Eating in

The artist Jorge Pardo cooking in his home

Since we can’t go out to dine there’s no better time to bring the restaurant into the comfort of our own homes. I’ve become enthralled by cooking tutorials—from New York Times columnist Alison Roman’s tasty viral dishes to Massimo Bottura’s daily postings of Michelin-starred masterpieces.

But one unlikely cook I’ve recently been introduced to, thanks to Seth Kelly, a partner at Petzel gallery, is Jorge Pardo. The sculptor—who is known for creating work that imbues the familiar with multiple meanings using vibrant colors and patterns—is also an extremely gifted cook. In this video Pardo and his daughter Penelope cook a rendition of tongue with polenta and zucchini squash at his home in Mérida, Mexico. While not necessarily a recipe I’m running to make, it was enjoyable to see this glimpse into an artist’s private, domestic world. J.W.






Let the Music Play

The indefinite postponement of concerts is painful for all of us who love live music.

Being cooped up at home with free reign over the office playlist has been a silver lining of sheltering-in-place, but the indefinite postponement of concerts is painful for all of us who love live music. Fortunately, musicians around the world have been staging live performances online, from intimate, solo kitchen-table songs to live collaborations between multiple artists.

Museums and institutions are taking similar steps to bring the concert and performance experience into our homes. Art Channel, the new platform of the Henie Onstad museum near Oslo, is releasing exclusive and previously unpublished footage from its archives every week, including recordings, performances and concerts. Coming up later this month is a 1990 performance by Yoko Ono at Høvikodden (from 21-28 May).

Meanwhile, closer to home, the Met Opera is offering free nightly streams of operas, granting unprecedented access to these exceptional performances. C.P.

Take Time to be Precise

A still of Marjorie Shelley restoring a drawing, from the video “Conserving Michelangelo” © 2017 The Metropolitan Museum of Art

In 2017-18, the Metropolitan Museum of Art presented a landmark exhibition entitled “Michelangelo: Divine Draftsman and Designer” which featured 133 of the artist’s drawings along with three sculptures, a wooden architectural model and some of his earliest paintings. In preparation for the show, the Met tasked Marjorie Shelley (the Sherman Fairchild conservator in charge of works on paper at the Met) with restoring a drawing on loan from Christ Church Picture Gallery in Oxford. It was Shelley’s first time working on a piece by Michelangelo “after looking at thousands of drawings over the course of years”, she says in this wonderful video on YouTube. Shelley walks us through her meticulous process of evaluating the damage to the drawing, which had several tears and multiple creases, and the delicate methods she used to restore it. J.V.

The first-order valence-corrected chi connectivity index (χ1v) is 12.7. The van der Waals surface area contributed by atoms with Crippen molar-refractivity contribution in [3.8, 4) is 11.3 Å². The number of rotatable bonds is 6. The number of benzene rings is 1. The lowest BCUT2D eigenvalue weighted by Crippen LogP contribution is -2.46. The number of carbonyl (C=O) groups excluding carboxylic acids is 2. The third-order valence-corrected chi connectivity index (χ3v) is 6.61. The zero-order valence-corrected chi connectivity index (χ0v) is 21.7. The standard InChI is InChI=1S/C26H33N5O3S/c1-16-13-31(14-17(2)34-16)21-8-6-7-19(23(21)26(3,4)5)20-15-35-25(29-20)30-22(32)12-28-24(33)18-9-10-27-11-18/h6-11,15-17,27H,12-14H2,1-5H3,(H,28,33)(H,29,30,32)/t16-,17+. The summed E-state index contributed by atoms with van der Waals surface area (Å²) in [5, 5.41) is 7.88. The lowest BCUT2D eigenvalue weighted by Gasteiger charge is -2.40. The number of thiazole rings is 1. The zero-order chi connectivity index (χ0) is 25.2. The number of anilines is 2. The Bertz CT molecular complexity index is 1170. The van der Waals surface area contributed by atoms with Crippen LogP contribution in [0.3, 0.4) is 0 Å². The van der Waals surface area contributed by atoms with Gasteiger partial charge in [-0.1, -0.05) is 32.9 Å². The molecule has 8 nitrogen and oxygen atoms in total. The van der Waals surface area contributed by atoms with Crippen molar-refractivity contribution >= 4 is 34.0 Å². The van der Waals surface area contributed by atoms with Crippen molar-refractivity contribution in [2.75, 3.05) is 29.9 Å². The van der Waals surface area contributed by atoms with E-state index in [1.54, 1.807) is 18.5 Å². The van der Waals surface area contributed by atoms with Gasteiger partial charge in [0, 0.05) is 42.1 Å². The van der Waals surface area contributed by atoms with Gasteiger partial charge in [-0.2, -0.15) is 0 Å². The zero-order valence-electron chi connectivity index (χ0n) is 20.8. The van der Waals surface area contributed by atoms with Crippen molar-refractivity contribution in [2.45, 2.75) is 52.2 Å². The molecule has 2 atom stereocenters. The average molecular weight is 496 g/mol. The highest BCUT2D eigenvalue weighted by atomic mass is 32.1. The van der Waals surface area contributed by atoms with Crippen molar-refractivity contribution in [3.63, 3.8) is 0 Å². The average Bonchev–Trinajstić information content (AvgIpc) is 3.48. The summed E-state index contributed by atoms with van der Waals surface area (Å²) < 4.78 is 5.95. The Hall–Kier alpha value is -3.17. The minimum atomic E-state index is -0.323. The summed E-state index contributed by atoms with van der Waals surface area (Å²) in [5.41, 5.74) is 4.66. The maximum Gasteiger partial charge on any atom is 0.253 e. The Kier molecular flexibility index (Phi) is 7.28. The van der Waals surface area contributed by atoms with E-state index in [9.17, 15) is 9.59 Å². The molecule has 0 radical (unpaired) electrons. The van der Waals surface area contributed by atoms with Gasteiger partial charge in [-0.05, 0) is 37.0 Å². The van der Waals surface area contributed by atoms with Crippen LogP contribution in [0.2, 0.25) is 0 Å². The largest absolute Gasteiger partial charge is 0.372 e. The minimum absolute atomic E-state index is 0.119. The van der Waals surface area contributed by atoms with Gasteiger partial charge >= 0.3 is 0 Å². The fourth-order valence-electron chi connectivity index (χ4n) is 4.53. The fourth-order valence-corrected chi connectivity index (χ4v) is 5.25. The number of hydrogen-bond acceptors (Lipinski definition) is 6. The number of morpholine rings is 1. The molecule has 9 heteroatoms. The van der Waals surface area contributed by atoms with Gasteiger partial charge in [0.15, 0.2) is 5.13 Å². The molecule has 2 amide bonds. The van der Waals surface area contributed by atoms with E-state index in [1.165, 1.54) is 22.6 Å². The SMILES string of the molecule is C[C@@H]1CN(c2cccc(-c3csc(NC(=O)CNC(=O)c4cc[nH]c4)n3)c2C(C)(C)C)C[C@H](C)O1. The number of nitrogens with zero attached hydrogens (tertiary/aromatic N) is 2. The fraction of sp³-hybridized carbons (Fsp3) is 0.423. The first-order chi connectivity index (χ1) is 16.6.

Crafty business

I have turned my hand to making art: a needlepoint of Chinese guardian lions, known as “foo dogs”, to be more precise

Unable to see much art in person, I have turned my hand to making art: a needlepoint of Chinese guardian lions, known as “foo dogs”, to be more precise. This surprisingly therapeutic distraction from the daily news comes via Lycette Designs of Palm Beach, founded by my friend Jessica Chaney, who has built the brand on modern and playful, but elegant, designs. For my next project, and in honor of spring, I’m looking to make a piece involving flowers. Lately, I’ve been admiring David Hockney’s paintings of sunflowers in vases, and hope to use his works as a source of inspiration. J.W.

Vintage Classics

Last Year at Marienbad directed by Alain Resnais, available through the Criterion Collection. Courtesy Rialto Pictures.

As time begins to smear, I have slipped in and out of Alain Resnais’s 1961 film Last Year at Marienbad (of which there is a Criterion Edition). This meditation on memory is haunting and romantic, wrapped in the warm fog and time-bending disorientation of a fever dream. Suddenly all-too-familiar now are the wandering from room to room, the couples aimlessly strolling at a distance from one another, the slow and endless tracking shots, and the languid repetition of the voiceover: “Once again I walk, once again, along these corridors, through these salons and galleries, the edifice of a bygone era…” Marienbad was also Vito Acconci’s favorite film, and now we can train the lens of social distancing on Following Piece (1969) too—Vito never followed anyone into movie theaters or other confined spaces either.

Another Acconci work that I can’t shake is Remote Control (1971): Vito and Kathy Dillon, his partner and frequent collaborator, sit in separate wooden boxes, speaking through video cameras and monitors. Isolation, communication breakdown, lo-fi video—they unwittingly captured the strange social experience of Zoom. The full work, along with at least 18 of Acconci’s other video works, and so many thousands of other works and pieces of ephemera from the luminaries of the avant-garde can be found on Kenneth Goldsmith’s resolutely anti-institutional anti-archive UbuWeb. It has, or seems to have, everything, and focuses on more esoteric content: Richard Serra’s media-critique video Television Delivers People (1973),Chris Burden’s “Television Commercials” (1973-77), Dan Graham’s poetry, Joseph Beuys’s pop music. You will while away countless hours learning about things you might never have known existed—but now can’t possibly live without. M.T.